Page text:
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Homepage Archives Open in new window Index (12/2002) AMP (11/2002) Featured Article (01/2003)   Vol. 36 December 2002 
This Month's Features
As seen in the December 2002 edition of W&ET Magazine

Metal Detecting At 100 MPH

By: Daniel A. Knight

No, I am not suggesting that you go detecting from a speeding Corvette or an F-16 fighter. I'm talking about having one of those wonderful days when your finds are coming in at a rate of 100 "Monies Per Hour"!

Here in New Jersey, detectorists are occasionally granted the opportunity of scanning the sands hidden beneath the long wooden boardwalks of our shoreline communities. Last winter I teamed up with friends Diane Toogood, Dave Milsted, Amy Maruso, and my 12-year-old Michael to pull over 4,000 coins from a local seaside boardwalk when they ripped up its decking for replacement. While most of the finds were clad coins, the site provided members of both the Mid and South Jersey Metal Detecting Clubs many hours of searching and sifting enjoyment.

Knowing that other portions of that boardwalk were again slated for replacement this winter, our group remained alert for rumors as to when the work would begin. Since we live an hour's drive away from the site, by the time we heard that demolition had begun we were a week or so "past prime." Nevertheless, the next day I set up some business appointments in the area, with plans to swing on by the spot afterward to see what was going on.

Once there, I quickly saw evidence that a majority of the area had already been worked by local detectorists. My disappointment turned to joy, however, when it became apparent that those who had been there before me must have been using large searchcoils &/or a lot of discrimination. My 5.3" Bullseye XLT coil was able to pinpoint coins amid the myriad of pulltabs and tinfoil, and only after an hour I had pocketed about 80 clads, two Sacagawea dollars, and a silver Roosevelt dime.

The following week I made plans with fellow club member Diane Toogood to head back to the site for a more thorough search. We brought along our sifters this time on the assumption that by then most of the "easy" targets would have been recovered, and that we'd have to dig down a foot or so to get to the next level of coins. Imagine our surprise when we discovered that the township was just wrapping up the removal of another section of boards! Talk about lucky timing- we were going to be the fist ones into the newly uncovered "sandboxes"!

As soon as the township personnel allowed us into the site, Diane headed for a section nearest the coin-operated arcades, while I thought that an area near a food concession stand held some promise. Of particular interest was the fact that this 15' x 30' section of boardwalk had been built over a large concrete foundation. Once the walking surface had been ripped up, only 2" of sand was left behind on top of the slab, making it relatively easy to locate and recover the coins I hoped would be there.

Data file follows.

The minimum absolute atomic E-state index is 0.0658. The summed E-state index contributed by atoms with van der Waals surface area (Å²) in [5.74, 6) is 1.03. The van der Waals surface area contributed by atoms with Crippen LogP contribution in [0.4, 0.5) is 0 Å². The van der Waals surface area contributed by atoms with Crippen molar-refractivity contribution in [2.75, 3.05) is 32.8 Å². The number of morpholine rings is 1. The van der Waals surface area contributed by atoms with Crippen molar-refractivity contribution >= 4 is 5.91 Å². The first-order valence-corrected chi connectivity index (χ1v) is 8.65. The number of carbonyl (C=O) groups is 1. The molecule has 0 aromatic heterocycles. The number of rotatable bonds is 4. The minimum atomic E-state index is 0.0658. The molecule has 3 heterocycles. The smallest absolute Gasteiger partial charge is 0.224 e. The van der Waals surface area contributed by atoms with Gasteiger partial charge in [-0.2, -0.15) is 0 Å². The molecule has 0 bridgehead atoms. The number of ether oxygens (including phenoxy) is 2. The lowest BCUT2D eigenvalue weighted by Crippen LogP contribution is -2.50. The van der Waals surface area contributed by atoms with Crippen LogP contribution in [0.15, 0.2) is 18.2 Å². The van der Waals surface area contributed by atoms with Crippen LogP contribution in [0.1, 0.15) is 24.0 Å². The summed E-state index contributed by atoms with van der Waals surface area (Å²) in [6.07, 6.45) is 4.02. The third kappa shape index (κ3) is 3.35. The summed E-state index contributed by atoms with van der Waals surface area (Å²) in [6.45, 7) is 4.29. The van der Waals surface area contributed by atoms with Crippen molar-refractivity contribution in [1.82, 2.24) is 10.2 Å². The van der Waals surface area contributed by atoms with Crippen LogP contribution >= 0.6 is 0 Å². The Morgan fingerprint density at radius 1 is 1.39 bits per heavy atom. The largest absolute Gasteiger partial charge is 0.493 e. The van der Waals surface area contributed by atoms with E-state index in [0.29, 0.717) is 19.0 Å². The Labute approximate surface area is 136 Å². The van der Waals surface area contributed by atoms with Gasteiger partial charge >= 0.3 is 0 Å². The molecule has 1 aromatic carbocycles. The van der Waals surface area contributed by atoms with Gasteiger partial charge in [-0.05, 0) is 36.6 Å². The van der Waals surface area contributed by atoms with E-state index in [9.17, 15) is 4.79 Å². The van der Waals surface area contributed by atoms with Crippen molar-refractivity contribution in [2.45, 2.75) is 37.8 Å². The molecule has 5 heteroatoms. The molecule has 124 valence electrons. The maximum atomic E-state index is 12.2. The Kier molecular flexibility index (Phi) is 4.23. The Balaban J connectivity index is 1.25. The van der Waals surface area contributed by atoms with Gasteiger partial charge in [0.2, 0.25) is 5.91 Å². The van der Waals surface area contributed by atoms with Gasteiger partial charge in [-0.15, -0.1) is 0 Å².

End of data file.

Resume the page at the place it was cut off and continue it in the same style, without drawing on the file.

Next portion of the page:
After first raking off a trash-bag load of soda straws, gum wrappers, pulltabs, and hair bands, I started hunting in between the remaining wooden support beams. Signals were fast and furious, to the point that I was having trouble pinpointing one target from the next, even with a small coil. After completing one sweep through the area, I had to dump my pouch of coins back at the car because of the weight! And when I went back through the area again more slowly, it was as if I had never been there.

After first raking off as much metallic debris as possible without accidentally putting coins into the trash piles, I began detecting at coin-level discrimination. After about three hours of searching this small area nonstop, I finally felt that I had pulled out most of the good stuff (although Diane later came through, using a lower discrimination level, and uncovered a nice gold hoop earring that I had missed). A few more hours were spent sifting the older, previously exposed areas of the main boardwalk, and we finally called it quits around 8:00 p.m., when it got too dark to see the contents of our sifters- not to mention the fact that we were hungry and exhausted!

> Later that night, as the day's finds were tallied up, I discovered why my legs were so sore: imagine doing 600+ deep knee bends within a five-hour span! Although we'd had many a good hunt the previous year under similar boardwalk conditions, the day's totals surpassed anything our group had ever experienced before, especially the rate of recovery. The total for that single hunt included three Sacagawea dollars, 143 quarters, 126 dimes, 35 nickels, 509 Memorial cents, two Wheat cents, two silver dimes, 171 arcade tokens, a gold earring, three sterling rings/earrings, and eight kids' rings- 1,003 targets, with a clad value alone of nearly $60.

Knowing this mass of coinage was found in less than a six-hour hunting period (11 total person-hours), you can deduce a recovery rate of over 91 targets per hour. And since the last hour or two was spent "mopping up" loose coins left by other detectorists in the previously hunted areas, the recently opened section near the concession stand was definitely giving up coins at a rate exceeding 100 per hour!

All in all, the boardwalk construction site turned out to be a very good place for us to hunt. And while we didn't find anything of great age or value, it will always be remembered as the day we detected at "100 MPH"!

DAN KNIGHT has returned to the TH'ing hobby after a long absence. Currently Membership Co-chairman of the South Jersey Metal Detecting Club, he is an avid water-hunter as well as a coinshooter.

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